- Question #1 – Tell us a little bit about yourself: where you’re from, family, job, personal interests, unique hobbies, what do you do in your spare time, etc.
I am an African—now an African-American (!)—since I have become an American citizen. My home country barely exists anymore. It is Zimbabwe.
- Question #2 – When did you first want to write a book?
I am not sure if I ever wanted to write a book and that is a good thing. The best books are those that find their authors and insist upon being written. The most successful books are those that first burn in one’s bones before they make their way into the world as printed books.
- Question #3 – Which writers inspire you?
Different authors mean different things to you at different stages in your life. I went through a C.S. Lewis stage. It was my introduction to how to think Christianity. Theologically, I was more shaped by J. I. Packer and I also loved the clarity of John Stott. I admired Muggeridge’s skill with the English language. At one point, I had read everything Solzenhitsyn had written and was captivated by his acute observations on life.
- Question #4 – Did you always enjoy writing?
Writing has always come easily to me.
- Question #5 – Do you have a specific spot that you enjoy writing most?
Any spot that is completely quiet.
- Question #6 – What book are you reading now?
Andrew Keen’s, The Cult of the Amateur and Doris Kearns Goodwin’s, The Fitzgeralds and the Kennedys.
- Question #7 – Other than the Bible, do you have a favorite book?
Malcolm Muggeridge’s, Chronicles of Wasted Time though he could never bring himself to complete the final volume.
- Question #8 – Do you have a favorite author? Who is it and why?
No. I have authors to whom I go under particular circumstances. For example, before starting a writing project, I always read what Karl Barth had to say in his Church Dogmatics. There are some magnificent sections in this multi-volume work but Barth is also aberrant in some ways. There is a majesty, and dignity, to his theology that I love. Traditionally Reformed theology has not produced anything comparable in quality since the Princetonians of more than a century ago—e.g. Charles Hodge and B.B. Warfield. So, where else can you go? When I am working on a sermon on the gospels, I always check out J.C. Ryle’s, Expository Thoughts.
- Question #9 – What advice would you give to aspiring writers?
I find some aspiring writers want to write. That is putting the cart before the horse. The question is: do you have anything to say? Our schools have given in to our narcissistic culture by focusing only on the mechanical part: what is written. They step back from what is being said on the mistaken assumption that every person has a perfect right to say whatever they want and that what is said is beyond the reach of criticism. This does not help young people to hone their skills thinking clearly and then expressing those thoughts coherently.
- Question #10 – Do you have a favorite book that you have written?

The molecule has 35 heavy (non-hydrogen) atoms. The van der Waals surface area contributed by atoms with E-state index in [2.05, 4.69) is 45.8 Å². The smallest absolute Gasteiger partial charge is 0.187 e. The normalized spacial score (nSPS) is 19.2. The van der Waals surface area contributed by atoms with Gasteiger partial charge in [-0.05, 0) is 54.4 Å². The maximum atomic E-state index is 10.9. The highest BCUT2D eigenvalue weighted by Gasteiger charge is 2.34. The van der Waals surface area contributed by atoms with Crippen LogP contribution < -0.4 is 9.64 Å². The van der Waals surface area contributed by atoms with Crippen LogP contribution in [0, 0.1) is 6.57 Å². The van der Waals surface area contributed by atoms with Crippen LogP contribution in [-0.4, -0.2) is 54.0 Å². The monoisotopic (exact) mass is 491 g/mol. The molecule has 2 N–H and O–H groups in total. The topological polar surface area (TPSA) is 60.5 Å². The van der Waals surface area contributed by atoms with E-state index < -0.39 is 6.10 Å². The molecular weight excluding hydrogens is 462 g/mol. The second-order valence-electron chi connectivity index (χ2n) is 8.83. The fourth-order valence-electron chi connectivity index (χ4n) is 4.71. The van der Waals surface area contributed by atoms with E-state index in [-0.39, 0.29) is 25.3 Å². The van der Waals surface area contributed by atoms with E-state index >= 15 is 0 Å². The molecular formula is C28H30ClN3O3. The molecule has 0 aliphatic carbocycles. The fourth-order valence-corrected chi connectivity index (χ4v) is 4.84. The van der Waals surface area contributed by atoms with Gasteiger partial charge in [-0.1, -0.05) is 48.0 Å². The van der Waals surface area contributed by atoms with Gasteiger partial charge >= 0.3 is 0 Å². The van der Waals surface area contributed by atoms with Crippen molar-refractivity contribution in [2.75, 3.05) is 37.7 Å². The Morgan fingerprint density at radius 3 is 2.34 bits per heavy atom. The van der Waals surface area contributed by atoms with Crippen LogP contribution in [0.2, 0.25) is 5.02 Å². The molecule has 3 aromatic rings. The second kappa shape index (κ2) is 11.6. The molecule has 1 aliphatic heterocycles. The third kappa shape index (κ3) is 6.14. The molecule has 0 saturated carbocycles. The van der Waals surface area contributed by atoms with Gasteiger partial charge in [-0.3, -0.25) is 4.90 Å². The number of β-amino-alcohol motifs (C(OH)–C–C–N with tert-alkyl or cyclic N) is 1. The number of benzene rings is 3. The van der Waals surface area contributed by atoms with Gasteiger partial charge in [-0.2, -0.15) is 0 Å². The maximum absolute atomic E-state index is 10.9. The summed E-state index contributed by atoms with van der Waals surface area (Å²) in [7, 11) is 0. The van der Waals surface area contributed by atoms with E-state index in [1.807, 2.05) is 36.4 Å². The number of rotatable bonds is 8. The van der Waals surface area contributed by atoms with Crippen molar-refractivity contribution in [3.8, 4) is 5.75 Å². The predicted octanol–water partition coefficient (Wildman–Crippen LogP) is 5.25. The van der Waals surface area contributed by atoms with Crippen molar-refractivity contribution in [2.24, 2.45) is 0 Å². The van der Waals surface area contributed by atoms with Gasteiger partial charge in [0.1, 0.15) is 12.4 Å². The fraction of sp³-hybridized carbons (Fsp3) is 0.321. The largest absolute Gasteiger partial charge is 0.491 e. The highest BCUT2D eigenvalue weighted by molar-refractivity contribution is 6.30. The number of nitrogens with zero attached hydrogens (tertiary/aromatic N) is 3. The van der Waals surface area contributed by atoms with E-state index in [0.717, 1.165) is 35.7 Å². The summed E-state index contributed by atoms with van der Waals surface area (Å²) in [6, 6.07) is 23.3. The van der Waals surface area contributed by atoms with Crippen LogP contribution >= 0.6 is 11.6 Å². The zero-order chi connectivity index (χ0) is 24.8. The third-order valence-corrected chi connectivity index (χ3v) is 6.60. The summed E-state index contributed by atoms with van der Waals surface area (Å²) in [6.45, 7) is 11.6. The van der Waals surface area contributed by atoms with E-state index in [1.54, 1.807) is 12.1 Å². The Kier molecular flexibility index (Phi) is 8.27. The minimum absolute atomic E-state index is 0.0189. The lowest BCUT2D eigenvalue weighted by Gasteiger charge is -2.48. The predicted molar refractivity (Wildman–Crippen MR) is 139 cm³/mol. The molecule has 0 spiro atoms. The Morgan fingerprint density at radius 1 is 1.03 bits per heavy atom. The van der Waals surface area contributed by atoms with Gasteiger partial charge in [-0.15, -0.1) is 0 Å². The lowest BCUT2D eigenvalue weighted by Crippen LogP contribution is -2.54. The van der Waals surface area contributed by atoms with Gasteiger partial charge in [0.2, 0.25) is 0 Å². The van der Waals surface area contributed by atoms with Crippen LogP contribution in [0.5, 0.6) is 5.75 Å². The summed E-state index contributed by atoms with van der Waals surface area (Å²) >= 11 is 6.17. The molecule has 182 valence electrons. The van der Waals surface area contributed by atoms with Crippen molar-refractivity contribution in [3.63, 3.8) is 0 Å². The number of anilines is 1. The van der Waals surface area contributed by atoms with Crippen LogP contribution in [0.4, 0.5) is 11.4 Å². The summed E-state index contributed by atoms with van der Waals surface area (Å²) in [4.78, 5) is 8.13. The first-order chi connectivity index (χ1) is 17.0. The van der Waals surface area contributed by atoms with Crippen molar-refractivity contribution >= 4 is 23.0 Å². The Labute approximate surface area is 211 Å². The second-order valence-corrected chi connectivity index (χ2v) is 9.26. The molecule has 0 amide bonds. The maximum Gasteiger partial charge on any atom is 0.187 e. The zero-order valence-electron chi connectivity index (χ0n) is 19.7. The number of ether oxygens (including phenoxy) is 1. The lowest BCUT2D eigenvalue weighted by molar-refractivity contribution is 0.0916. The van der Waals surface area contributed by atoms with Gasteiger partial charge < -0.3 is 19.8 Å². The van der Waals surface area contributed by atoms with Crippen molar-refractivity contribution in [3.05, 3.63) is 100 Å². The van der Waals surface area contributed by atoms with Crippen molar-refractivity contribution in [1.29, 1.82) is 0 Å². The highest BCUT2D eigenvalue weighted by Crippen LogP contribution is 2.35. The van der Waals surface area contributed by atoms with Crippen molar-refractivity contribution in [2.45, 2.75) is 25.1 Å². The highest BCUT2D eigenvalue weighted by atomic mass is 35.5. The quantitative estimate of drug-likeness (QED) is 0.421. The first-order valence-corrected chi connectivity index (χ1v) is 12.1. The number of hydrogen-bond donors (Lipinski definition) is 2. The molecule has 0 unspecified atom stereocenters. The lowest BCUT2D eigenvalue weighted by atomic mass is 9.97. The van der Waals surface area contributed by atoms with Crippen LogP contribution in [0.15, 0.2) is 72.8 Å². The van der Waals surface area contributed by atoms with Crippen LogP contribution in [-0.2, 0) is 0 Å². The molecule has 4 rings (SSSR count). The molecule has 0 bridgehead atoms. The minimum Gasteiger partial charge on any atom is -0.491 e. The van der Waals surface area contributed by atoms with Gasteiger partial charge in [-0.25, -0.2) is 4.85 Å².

The most technically proficient book, I think, was No Place for Truth: Or, Whatever Happened to Evangelical Theology. The book closest to my own heart was God in the Whirlwind: How the Holy-love of God Reorients our World.
- Question #11 – At what time of day do you write most?
I discipline myself to write whenever I have the time.
- Question #12 – How do you deal with writer’s block?
Most people who think they have writer’s block have misdiagnosed their condition. What they have is thought block. We can never put into words thoughts that have not formed well in our minds. C. S. Lewis once said that we write most lucidly on those matters on which we have thought best. People who feel they have a cramp in their brains are those who are simply not yet ready to write. They do not know exactly what it is they want to say and not say. What can be frustrating as a writer is that we can control the outward process—what we are reading to gain understanding, maybe with whom we consult, and how much time we have set aside for our writing project. What cannot be controlled is the inward process. It has its own schedule. Understanding does not come on command. It comes when it is ready to emerge on the surface and, as it were, give itself up. There is nothing that a writer can do to speed it up this emancipation of understanding.
- Question #13 – What has been the toughest criticism given to you as an author? What has been the best compliment?
Beginning in the early 1990’s, I set out to write a series of volumes—it turned out to be six—that were working the lines between Christ and contemporary culture. It was a way of understanding what has happened in our modernized world, how this is affecting us, and how we should think and act in such a world. Since this was, in part, a critique of the evangelical world, I knew that those thus dislodged would not be happy. I anticipated they would react by saying that I was a pessimist, a kind of killjoy. And so it was. Since this was so predictable, I rarely ever pay much heed to it. However, I am always gratified when someone says to me that they knew something was amiss in the Church but they just couldn’t put their finger on it. Then they read one of my books and it made sense to them. For me, that is a wonderful experience. That is exactly why I set out to write these volumes.
To learn more about David Wells, visit his faculty page on Gordon-Conwell Theological Seminary’s website: http://www.gordonconwell.edu/academics/view-faculty-member.cfm?faculty_id=15912&grp_id=8947